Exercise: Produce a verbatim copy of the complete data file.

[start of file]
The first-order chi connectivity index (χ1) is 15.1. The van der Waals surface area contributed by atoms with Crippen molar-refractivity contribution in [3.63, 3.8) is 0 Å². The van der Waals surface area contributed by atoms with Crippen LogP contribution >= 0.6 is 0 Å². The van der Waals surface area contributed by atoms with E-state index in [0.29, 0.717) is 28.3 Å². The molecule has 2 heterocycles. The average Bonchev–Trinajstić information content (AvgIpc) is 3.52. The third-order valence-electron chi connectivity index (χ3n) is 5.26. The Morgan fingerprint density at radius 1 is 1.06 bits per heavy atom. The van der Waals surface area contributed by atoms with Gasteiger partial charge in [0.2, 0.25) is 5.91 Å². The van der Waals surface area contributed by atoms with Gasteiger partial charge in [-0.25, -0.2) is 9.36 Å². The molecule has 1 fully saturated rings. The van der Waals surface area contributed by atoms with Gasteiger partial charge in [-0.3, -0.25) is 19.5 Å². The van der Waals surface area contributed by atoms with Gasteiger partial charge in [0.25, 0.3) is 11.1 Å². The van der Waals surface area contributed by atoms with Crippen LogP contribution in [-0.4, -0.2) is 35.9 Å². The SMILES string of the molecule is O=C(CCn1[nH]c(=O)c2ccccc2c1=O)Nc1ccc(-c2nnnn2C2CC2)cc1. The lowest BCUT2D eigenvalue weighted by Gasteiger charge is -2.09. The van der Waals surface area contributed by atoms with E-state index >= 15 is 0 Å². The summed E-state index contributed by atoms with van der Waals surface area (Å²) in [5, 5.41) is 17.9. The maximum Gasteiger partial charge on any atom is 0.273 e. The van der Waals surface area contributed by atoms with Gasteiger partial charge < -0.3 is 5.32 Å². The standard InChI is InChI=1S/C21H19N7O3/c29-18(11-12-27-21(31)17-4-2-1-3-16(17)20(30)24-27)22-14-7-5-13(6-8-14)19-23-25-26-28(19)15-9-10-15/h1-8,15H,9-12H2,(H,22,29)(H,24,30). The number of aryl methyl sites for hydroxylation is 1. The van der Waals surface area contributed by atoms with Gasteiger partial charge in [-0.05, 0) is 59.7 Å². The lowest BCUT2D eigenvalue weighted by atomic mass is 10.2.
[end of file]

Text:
The first-order chi connectivity index (χ1) is 15.1. The van der Waals surface area contributed by atoms with Crippen molar-refractivity contribution in [3.63, 3.8) is 0 Å². The van der Waals surface area contributed by atoms with Crippen LogP contribution >= 0.6 is 0 Å². The van der Waals surface area contributed by atoms with E-state index in [0.29, 0.717) is 28.3 Å². The molecule has 2 heterocycles. The average Bonchev–Trinajstić information content (AvgIpc) is 3.52. The third-order valence-electron chi connectivity index (χ3n) is 5.26. The Morgan fingerprint density at radius 1 is 1.06 bits per heavy atom. The van der Waals surface area contributed by atoms with Gasteiger partial charge in [0.2, 0.25) is 5.91 Å². The van der Waals surface area contributed by atoms with Gasteiger partial charge in [-0.25, -0.2) is 9.36 Å². The molecule has 1 fully saturated rings. The van der Waals surface area contributed by atoms with Gasteiger partial charge in [-0.3, -0.25) is 19.5 Å². The van der Waals surface area contributed by atoms with Gasteiger partial charge in [0.25, 0.3) is 11.1 Å². The van der Waals surface area contributed by atoms with Crippen LogP contribution in [-0.4, -0.2) is 35.9 Å². The SMILES string of the molecule is O=C(CCn1[nH]c(=O)c2ccccc2c1=O)Nc1ccc(-c2nnnn2C2CC2)cc1. The lowest BCUT2D eigenvalue weighted by Gasteiger charge is -2.09. The van der Waals surface area contributed by atoms with E-state index >= 15 is 0 Å². The summed E-state index contributed by atoms with van der Waals surface area (Å²) in [5, 5.41) is 17.9. The maximum Gasteiger partial charge on any atom is 0.273 e. The van der Waals surface area contributed by atoms with Gasteiger partial charge < -0.3 is 5.32 Å². The standard InChI is InChI=1S/C21H19N7O3/c29-18(11-12-27-21(31)17-4-2-1-3-16(17)20(30)24-27)22-14-7-5-13(6-8-14)19-23-25-26-28(19)15-9-10-15/h1-8,15H,9-12H2,(H,22,29)(H,24,30). The number of aryl methyl sites for hydroxylation is 1. The van der Waals surface area contributed by atoms with Gasteiger partial charge in [-0.05, 0) is 59.7 Å². The lowest BCUT2D eigenvalue weighted by atomic mass is 10.2.